• Explore Ancient Wonders – Malta is packed with culture and history, both above and below water. From prehistoric labyrinths to explore under the sea to temples and ancient architecture in the towns and cities, those who like a bit of history to their holiday won’t be disappointed.

Malta travel basics

Malta uses the Euro and it is easy to find ATMs in all the main tourist areas. If you are travelling to some of the more rural areas in Gozo and Comino then make sure you take enough cash.

European citizens with passports are freely permitted to enter Malta. Most other nationals, also with passports, do not need visas for visits up to 90 days.

Electric sockets are British-style three-pin plugs (rectangular holes) delivering 230v. Note that North American appliances are usually built to handle 110-120 volts and they will not survive being plugged into double the power.

On the most part Malta travel is extremely safe. However, take care around the St Julian’s/Paceville area later in the evenings as, being the centre of the island’s nightlife, it can get a little rowdy later on.

English and Maltese are the two official languages in Malta, so for UK holidaymakers there won’t be a language issue as nearly all residents are bilingual. If you want to get along especially well with locals then a few Maltese phrases certainly won’t go amiss.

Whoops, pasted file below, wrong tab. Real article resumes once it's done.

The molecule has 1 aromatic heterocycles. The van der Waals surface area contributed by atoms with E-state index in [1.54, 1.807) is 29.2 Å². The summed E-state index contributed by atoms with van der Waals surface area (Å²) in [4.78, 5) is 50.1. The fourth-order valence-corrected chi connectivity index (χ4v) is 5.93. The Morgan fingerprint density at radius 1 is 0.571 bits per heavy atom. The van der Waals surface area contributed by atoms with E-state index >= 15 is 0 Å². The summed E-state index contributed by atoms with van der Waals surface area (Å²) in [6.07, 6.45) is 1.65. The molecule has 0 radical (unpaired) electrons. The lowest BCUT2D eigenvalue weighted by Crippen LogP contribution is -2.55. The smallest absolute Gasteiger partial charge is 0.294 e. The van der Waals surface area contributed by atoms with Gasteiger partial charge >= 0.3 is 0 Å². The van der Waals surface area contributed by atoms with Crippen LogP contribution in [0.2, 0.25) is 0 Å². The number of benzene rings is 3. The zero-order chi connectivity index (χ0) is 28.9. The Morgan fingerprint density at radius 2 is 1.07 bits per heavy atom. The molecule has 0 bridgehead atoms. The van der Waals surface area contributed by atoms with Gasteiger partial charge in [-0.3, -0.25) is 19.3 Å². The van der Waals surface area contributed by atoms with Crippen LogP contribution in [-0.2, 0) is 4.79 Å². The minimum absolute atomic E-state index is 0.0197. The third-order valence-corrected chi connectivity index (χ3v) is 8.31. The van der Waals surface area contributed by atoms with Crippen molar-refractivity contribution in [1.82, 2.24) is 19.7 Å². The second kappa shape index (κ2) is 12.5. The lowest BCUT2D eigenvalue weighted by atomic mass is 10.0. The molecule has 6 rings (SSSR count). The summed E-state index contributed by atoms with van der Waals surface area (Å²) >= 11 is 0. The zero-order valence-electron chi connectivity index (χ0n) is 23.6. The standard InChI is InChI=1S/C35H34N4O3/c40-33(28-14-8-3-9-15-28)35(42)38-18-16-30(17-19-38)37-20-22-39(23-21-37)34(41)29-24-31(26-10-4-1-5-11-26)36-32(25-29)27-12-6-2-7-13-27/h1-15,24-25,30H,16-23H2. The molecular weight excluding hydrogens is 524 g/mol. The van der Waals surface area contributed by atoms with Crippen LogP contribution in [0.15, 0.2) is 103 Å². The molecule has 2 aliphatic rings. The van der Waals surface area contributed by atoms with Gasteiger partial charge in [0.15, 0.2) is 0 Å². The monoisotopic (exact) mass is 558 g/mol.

Maltese cuisine has a lot of influences from English and Sicilian food though it does have touches of other Mediterranean places. There are also regional and seasonal variations, despite its small size. Gozo in particular has some dishes which are particular to the area.
The national dish is fenkata, which is a kind of rabbit stew. Pork is also extremely popular, possibly as a way of distinguishing itself form Muslim countries and their influences as it was on the edge of the Christian world.

Malta Map

Map of Malta


Being fairly small, it is pretty easy to get around Malta using your own or public transport. The new Arriva bus system provides regular buses between all the main resorts, though if you want to get to some of the more rural areas then you will have to hire a car or take a taxi or water taxi.

This guide was provided by Tom for Malta Holidays – a guide to the best things to see and do in Malta.